Lesotho: A country in a country.

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An Elevation Sensation

Have you ever had a dream in a dream? I have on many occasions, but Lesotho was my first country in a country. This landlocked state is completely surrounded by it’s neighbouring country South Africa (Take a look at this map for a visual).  Other interesting facts about Lesotho are: it is the country with the highest low point, meaning it is the only independent state in the world who’s elevation is entirely above 1000 meters and  consequently is home to the highest pub in Africa. With oodles of elevation facts to share, we spent three nights in this stunningly beautiful mountainous country, on the highest ground I have yet to stand on.

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Testing the waters to see if the CRV can make it.

A Tricky Trek

It was not an easy task getting to our accomodations. First we had to drive way up into the mountains through winding switchbacks, and then back down again into a valley. On our decent, the paved roads ended and were replaced by a rocky, muddy, wet, steep, narrow and unkept road.  Tyron’s parents were zooming along in a boki (SA slang for truck), while we slowly crept down in Wendy’s brand new Honda C-RV. When we pulled out the manual to find out how to switch on the 4×4, we were amused by its description of its capabilities – ‘the CRV is intended for driving on paved roads, but may also be used to drive on dirt road, to get to your campsite”. I don’t think this was the type of dirt path it was referring to. I think it is fair to say we pushed the limits on the car, and it succeeded admirably.

It was a rather treacherous road, as we slipped through the thick mud, avoiding massive pot holes and skimming the edge of high cliffs. We even had to ford a few river crossings. I was thankful not to be driving, and  passed the time by making an escape plan just incase the car went over the edge (most of the time this involved closing my eyes and hoping for the best). Luckily, I didn’t really have a reason to be worried, I was in good hands and Tyron safely got us  down to the bottom of the valley.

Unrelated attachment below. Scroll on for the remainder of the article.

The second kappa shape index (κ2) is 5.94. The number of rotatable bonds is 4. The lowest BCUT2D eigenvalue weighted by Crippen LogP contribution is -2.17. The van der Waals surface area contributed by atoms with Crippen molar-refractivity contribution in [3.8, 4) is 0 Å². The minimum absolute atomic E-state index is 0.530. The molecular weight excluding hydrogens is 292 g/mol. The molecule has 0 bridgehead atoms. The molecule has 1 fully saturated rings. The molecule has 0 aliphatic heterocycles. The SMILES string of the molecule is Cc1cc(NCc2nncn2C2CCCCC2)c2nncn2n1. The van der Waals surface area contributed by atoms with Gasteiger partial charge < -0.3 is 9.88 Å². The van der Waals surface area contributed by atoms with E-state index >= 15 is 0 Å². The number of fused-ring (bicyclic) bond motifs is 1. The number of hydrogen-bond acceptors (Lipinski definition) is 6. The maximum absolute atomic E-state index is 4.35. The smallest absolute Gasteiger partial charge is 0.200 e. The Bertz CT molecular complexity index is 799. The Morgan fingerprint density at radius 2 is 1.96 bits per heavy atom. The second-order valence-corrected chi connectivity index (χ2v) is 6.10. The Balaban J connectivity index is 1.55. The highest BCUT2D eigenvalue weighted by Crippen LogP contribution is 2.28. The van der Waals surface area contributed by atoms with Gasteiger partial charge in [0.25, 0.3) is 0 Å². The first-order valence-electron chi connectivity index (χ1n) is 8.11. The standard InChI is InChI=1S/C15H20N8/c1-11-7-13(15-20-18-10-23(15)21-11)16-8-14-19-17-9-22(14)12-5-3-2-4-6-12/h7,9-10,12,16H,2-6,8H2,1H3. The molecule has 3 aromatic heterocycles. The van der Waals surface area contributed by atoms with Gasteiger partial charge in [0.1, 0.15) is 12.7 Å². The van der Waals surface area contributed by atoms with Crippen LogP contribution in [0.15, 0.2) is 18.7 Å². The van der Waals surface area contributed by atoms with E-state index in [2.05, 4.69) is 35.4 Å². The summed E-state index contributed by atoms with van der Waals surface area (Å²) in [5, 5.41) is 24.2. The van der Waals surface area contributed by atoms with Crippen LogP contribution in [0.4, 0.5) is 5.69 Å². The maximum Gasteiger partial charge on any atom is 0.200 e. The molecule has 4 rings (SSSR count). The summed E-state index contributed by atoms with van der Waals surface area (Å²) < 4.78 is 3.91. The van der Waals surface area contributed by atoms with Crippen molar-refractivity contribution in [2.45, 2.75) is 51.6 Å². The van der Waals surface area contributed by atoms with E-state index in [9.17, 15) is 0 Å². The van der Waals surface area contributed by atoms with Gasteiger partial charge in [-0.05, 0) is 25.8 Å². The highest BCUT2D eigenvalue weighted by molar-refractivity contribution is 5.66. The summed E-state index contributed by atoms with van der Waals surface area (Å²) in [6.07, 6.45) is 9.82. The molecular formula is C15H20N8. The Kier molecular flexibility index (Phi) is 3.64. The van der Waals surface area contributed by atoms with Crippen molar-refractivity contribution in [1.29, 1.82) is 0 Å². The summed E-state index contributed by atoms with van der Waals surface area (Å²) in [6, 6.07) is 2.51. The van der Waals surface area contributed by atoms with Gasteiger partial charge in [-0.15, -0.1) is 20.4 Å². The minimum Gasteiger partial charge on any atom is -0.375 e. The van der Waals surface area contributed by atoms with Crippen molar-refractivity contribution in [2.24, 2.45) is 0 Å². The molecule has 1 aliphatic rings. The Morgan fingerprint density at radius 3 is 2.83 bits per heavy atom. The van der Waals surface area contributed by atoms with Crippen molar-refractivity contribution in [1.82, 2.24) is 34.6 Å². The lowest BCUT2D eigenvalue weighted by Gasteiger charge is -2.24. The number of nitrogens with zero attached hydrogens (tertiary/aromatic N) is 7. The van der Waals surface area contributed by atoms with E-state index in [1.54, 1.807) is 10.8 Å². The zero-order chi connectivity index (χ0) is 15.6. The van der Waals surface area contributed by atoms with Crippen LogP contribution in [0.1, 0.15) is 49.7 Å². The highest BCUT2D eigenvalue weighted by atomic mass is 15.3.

Skiing in Africa?

On the way to our spot we passed Afriski, which becomes a ski resort during the winter months. There was a series of chalets complete with a ski skilift . While it may have looked like a toboggan hill to a Canadian, in a region where skiing is a rare occurrence, it was quite an interesting spectacle.

Intrigued by the Locals

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Traditional Rondavles

We stayed at a small camp called “Chalets in the Sky,” a slightly ironic name since we were placed deep in a valley.  We stayed in a western version of a rondavle (mud and stone huts with thatched roofs) modelled after those of the local people living in the village a few kilometres away from us. The rondavles were surprisingly spacious inside, despite their petite appearance of the exterior

When I fist saw the village, I assumed that an entire family would live in one hut, but I learned that a family may actually occupy 4 or 5 different huts at a time. One for cooking, one for sleeping, and there may also be additional huts for the children. We got to peak inside a few model rondavles at the cultural centre in town.

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Two Sothos herding sheep and cattle

The local inhabitants are the Sotho people, who traditionally wear gum boots on their feet and wrap themselves in wool blankets. The blankets are a significant part of the countries culture, and were first brought over by European traders. Not only do the blankets keep them warm and dry as they heard their flocks of sheep, horses, cattle and goats through the mountains, but the colour and pattern indicates their status and political affiliations.

As we drove through the country, we saw many herds of live stock grazing in the mountains, and migrating from one village to the next. Every now and then I would spot the silhouette of a pile of rocks that had been stacked together to look like a blanketed Sotho standing watch over the fields in order to keep predators away from their animals – their version of a scarecrow.

When we finally got to our camp, we unpacked and had beers to relax after a stressful drive. Off in the distance, we could see a  local soccer match in action. The crowd was cheering like crazy, and someone was even blowing a vuvazela. We spent the next few days fly fishing for trout, walking along the river, and taking in the gorgeous scenery.

It truly was a beautiful country.

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Land border crossing to the 16th country I have visited.

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5 responses to “Lesotho: A country in a country.

  1. I am glad you were allowed to enter Lesotho without a visa! the questions at the border post still make me chuckle! Also I appreciate that your comments re the ski slopes of Afriski are so kind.

  2. Sounds amazing! And the photos of the huts are cool – it kinda reminds me of historical Aboriginal homes in Canada.
    Also the drive through the mud sounds fun–reminded me of driving in rural Kenya. The first few times I was terrified the car would tip over, after that I got used to it! 😛

  3. Pingback: Crossing the Lesotho Land Boarder « Shan On Route·

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